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A Researchers Guide to the Swedish Compulsory School Reform

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  • Helena Holmlund

Abstract

When studying different types of returns to education, educational reforms are commonly used in the economics literature as a source of exogenous variation in education. The Swedish compulsory school reform is one example; the reform extended compulsory education throughout the country, in different municipalities at different points in time. Such variation across cohorts and regions can be used in a differences-in-differences framework, in order to estimate causal effects of education. This paper provides a guide to researchers who consider using the Swedish reform in an empirical analysis: I present a description and background of the reform, provide some baseline results, a reliability analysis of the reform coding, a discussion of whether the reform is a valid instrument, and comment on the interpretation ofIV estimates of returns to schooling. The main conclusions are the following: i) a reliability analysis of the reform coding finds a lower bound reliability estimate of 0.66-0.91; ii) the reform indeed raised educational attainment, more so for boys than for girls, and iii) with careful consideration of region-specific trends, the reform can be considered a valid instrument for education.

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File URL: http://cee.lse.ac.uk/ceedps/ceedp87.pdf
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Bibliographic Info

Paper provided by Centre for the Economics of Education, LSE in its series CEE Discussion Papers with number 0087.

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Date of creation: Feb 2008
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Handle: RePEc:cep:ceedps:0087

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Web page: http://cee.lse.ac.uk/publications.htm

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Keywords: educational reform; instrumental variables;

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References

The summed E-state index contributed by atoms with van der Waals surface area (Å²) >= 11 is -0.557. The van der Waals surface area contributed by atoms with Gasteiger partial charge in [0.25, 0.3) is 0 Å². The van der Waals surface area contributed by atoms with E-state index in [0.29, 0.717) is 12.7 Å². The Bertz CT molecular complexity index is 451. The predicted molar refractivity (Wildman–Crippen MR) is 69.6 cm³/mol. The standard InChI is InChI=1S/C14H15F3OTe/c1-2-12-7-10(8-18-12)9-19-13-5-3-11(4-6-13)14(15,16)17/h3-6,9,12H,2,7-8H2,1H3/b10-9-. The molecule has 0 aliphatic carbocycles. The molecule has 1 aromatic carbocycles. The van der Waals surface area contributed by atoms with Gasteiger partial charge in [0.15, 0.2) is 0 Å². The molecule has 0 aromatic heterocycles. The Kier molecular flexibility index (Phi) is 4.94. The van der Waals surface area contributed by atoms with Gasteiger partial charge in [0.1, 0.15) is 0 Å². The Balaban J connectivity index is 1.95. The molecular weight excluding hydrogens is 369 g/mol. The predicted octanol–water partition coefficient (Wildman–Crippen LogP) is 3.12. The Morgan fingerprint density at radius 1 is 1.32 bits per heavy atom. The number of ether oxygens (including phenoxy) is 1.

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  1. Philip Oreopoulos & Marianne E. Page, 2006. "The Intergenerational Effects of Compulsory Schooling," Journal of Labor Economics, University of Chicago Press, vol. 24(4), pages 729-760, October.
  2. Martina Viarengo, 2007. "An historical analysis of the expansion of compulsory schooling in Europe after the Second World War," Economic History Working Papers 4286, London School of Economics and Political Science, Department of Economic History.
  3. Chevalier, Arnaud, 2004. "Parental Education and Child's Education: A Natural Experiment," IZA Discussion Papers 1153, Institute for the Study of Labor (IZA).
  4. Daron Acemoglu & Joshua Angrist, 1999. "How Large are the Social Returns to Education? Evidence from Compulsory Schooling Laws," Working papers 99-30, Massachusetts Institute of Technology (MIT), Department of Economics.
  5. Pekkarinen, Tuomas & Pekkala, Sari & Uusitalo, Roope, 2006. "Educational policy and intergenerational income mobility: evidence from the Finnish comprehensive school reform," Working Paper Series 2006:13, IFAU - Institute for Evaluation of Labour Market and Education Policy.
  6. Eric Maurin & Sandra McNally, 2005. "Vive la revolution! Long term returns of 1968 to the angry students," LSE Research Online Documents on Economics 3656, London School of Economics and Political Science, LSE Library.
  7. Alan Krueger & Mikael Lindahl, 2000. "Education for Growth: Why and For Whom?," Working Papers 808, Princeton University, Department of Economics, Industrial Relations Section..
  8. John Shea, 1997. "Instrument Relevance in Multivariate Linear Models: A Simple Measure," The Review of Economics and Statistics, MIT Press, vol. 79(2), pages 348-352, May.
  9. Aigner, Dennis J., 1973. "Regression with a binary independent variable subject to errors of observation," Journal of Econometrics, Elsevier, vol. 1(1), pages 49-59, March.
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